Thromboelastometric evaluation of horses submitted to experimental thrombosis and jugular thrombectomy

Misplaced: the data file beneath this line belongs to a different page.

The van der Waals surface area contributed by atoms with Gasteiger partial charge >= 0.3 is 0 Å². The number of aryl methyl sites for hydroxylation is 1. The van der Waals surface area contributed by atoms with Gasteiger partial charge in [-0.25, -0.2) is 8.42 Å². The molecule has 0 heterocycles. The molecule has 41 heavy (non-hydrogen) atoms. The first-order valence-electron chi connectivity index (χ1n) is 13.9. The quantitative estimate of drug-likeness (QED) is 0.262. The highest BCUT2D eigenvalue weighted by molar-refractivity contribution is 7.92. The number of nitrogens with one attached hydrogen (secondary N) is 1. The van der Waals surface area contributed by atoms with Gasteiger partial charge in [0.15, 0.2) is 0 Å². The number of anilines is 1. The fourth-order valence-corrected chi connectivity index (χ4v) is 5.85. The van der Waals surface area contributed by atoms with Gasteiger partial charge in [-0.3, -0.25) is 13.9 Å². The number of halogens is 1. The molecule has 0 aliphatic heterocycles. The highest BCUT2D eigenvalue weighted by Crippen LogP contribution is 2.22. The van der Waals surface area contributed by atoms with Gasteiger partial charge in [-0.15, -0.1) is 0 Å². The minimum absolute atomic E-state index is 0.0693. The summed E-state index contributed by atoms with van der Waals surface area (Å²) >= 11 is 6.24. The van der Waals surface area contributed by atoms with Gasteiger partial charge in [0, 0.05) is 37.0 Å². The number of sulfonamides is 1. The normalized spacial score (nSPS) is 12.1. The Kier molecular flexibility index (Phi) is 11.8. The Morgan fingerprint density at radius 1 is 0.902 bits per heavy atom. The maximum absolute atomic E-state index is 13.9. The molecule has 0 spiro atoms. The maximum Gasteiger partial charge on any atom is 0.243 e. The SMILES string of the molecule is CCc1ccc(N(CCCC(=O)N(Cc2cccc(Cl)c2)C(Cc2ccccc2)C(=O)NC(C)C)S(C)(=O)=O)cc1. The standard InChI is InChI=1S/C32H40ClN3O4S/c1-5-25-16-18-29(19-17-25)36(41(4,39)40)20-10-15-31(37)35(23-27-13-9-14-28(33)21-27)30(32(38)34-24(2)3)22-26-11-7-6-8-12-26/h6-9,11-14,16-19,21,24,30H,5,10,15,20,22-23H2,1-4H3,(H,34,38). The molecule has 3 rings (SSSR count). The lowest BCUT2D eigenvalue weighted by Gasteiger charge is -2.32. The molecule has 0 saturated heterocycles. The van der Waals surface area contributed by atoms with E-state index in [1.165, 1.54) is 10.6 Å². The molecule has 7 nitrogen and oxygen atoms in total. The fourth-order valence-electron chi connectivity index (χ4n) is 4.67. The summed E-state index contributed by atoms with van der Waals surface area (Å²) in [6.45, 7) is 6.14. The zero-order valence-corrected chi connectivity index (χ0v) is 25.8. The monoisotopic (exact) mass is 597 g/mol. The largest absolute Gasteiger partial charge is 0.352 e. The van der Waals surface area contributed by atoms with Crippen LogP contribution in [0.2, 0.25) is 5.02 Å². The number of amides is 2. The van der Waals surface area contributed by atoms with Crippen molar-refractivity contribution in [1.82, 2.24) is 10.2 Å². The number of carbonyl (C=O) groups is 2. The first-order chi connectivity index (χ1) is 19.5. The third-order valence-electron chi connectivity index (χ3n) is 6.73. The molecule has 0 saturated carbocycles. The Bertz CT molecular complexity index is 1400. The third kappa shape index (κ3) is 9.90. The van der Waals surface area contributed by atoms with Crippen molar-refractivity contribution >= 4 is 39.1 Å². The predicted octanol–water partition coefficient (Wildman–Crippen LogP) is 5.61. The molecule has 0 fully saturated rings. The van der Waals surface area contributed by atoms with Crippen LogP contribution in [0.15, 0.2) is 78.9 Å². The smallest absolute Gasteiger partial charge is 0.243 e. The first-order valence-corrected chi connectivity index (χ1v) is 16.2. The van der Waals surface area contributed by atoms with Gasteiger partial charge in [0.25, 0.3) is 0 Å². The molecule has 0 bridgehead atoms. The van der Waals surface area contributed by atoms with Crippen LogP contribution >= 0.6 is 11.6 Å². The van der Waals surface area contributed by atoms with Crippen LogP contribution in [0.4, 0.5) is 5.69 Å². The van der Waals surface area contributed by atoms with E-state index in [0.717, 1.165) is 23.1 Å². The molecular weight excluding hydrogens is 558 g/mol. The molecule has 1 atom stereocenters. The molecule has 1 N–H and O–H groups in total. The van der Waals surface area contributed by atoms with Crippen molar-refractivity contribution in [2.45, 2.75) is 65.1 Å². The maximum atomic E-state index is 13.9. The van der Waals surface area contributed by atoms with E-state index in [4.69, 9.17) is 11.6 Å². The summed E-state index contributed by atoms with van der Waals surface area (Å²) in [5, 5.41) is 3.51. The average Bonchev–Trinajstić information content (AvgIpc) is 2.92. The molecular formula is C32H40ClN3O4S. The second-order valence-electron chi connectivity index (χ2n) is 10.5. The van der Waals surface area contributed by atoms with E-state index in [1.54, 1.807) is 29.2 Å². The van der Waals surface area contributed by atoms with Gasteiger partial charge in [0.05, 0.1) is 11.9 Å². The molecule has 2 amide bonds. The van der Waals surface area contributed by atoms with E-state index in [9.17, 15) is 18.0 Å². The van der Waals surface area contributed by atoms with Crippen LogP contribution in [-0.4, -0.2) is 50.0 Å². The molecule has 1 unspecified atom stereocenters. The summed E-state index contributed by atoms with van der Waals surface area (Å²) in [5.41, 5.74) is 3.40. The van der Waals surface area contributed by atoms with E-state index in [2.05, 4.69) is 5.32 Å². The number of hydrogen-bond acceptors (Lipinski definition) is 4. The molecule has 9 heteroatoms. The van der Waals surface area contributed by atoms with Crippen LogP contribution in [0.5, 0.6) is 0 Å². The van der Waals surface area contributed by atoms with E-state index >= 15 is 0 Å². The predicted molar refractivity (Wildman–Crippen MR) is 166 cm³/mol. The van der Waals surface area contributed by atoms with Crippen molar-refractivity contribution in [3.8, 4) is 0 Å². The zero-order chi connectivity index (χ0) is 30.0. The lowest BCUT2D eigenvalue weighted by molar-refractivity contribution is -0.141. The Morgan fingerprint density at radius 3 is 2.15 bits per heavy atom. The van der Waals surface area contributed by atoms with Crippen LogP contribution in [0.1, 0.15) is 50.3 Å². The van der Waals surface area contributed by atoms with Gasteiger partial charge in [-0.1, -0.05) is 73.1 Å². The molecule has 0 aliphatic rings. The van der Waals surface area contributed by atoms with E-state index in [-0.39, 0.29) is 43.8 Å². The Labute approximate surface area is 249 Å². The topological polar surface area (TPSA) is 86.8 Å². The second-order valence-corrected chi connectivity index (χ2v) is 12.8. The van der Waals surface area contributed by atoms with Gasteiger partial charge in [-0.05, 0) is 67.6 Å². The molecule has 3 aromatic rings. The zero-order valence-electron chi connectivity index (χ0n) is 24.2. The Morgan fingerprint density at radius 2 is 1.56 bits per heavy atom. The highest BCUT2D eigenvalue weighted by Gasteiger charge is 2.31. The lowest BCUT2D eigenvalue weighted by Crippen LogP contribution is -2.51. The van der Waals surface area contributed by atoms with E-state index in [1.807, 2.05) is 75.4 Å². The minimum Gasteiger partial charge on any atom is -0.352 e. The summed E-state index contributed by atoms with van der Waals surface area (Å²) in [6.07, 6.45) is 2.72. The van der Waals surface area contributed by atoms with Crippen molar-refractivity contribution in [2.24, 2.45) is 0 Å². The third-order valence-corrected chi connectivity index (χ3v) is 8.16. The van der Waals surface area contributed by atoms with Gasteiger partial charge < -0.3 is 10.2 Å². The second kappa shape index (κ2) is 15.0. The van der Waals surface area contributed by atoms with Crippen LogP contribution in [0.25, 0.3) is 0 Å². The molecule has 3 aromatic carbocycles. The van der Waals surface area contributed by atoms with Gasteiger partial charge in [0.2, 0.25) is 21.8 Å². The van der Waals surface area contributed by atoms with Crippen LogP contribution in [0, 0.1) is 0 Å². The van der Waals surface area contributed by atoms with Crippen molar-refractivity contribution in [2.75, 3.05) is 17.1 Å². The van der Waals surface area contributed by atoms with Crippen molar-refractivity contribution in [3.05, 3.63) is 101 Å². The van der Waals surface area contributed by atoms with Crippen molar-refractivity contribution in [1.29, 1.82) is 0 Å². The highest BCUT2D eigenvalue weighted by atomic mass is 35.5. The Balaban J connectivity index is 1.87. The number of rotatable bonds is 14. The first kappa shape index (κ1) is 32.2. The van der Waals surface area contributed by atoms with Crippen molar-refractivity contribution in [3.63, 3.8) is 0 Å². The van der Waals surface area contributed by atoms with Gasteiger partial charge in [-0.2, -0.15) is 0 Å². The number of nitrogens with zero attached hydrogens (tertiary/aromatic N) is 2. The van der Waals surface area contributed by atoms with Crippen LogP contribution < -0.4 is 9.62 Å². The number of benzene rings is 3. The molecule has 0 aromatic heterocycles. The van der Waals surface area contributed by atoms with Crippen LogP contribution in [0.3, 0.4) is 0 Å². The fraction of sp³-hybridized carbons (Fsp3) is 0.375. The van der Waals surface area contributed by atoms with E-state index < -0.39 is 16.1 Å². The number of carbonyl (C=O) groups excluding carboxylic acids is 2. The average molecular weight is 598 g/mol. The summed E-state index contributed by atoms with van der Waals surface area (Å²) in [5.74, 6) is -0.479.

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Jugular thrombosis in horses occurs commonly in iatrogenic situations, secondary to endotoxemic clinical condition and disseminated vascular coagulation, potentially leading to death. Thus, hemostatic evaluation becomes necessary and extremely important for monitoring the risks of systemic hypercoagulability and for the efficiency of allopathic and surgical treatment. This paper describes the hemostatic behavior in experimental jugular thrombosis of ten healthy equines, subsequently submitted to two thrombectomy techniques and receiving heparin sodium as anti-rethrombosis therapy. These animals were evaluated for 20 days by thromboelastometry (TEM), platelet count, hematocrit and fibrinogen, at four moments: pre-induction to phlebitis (D0-MPF); three days after thrombophlebitis induction (D3-MFM); 6 days after, - moment of thrombophlebitis - (D9-MT); and 54 (D16) and 126 (D19) hours after thrombectomies (PTM). Thrombectomy was performed via a Vollmar Ring (group 1, n=5) and Fogarty catheter (group 2, n=5). All the animals received heparin (150 UI/kg, SC) every 12 hours, for ten days after the respective thrombectomies. Through the blood samples were evaluated TEM, activated partial thromboplastin time (aPTT) and prothrombin time (PT), dosing of fibrinogen, hematocrit and platelet count at the abovementioned moments. For comparison between groups and moments the t test was applied at 5% significance level. No significant difference was verified between treatment groups at any of the moments. There were reductions in clotting time (CT) and clot formation time (CFT), with increase in maximum lysis (ML) until the moment D9-MT. Evaluation through INTEM® reagent presented prolongations of CT and CFT with reduction of a angle and ML starting from D16 and D19. Similarly, aPTT presented significant differences between moments pre- (D0, 3 and 9) and post- (D16 and 19) anticoagulant and surgical treatment. The platelet numbers were diminished at moments D16 and D19. In evaluation with EXTEM® reagent, prolongation of CT and CFT occurred only between the moments D0 vs. D3 and vs. D9. O PT did not present significant differences. The results obtained demonstrate that experimental jugular thrombophlebitis leads to local clinical alterations, with impairment of tissue and of the extrinsic coagulation pathway (EXTEM®), but without evidence of systemic hypercoagulability status, since there was no increase of the alpha angle or maximum clot firmness (MCF). Furthermore, TEM was shown useful and more sensitive than conventional coagulation tests (PT, aPTT and fibrinogen) for the monitoring of anticoagulant therapy, as demonstrated in other works.
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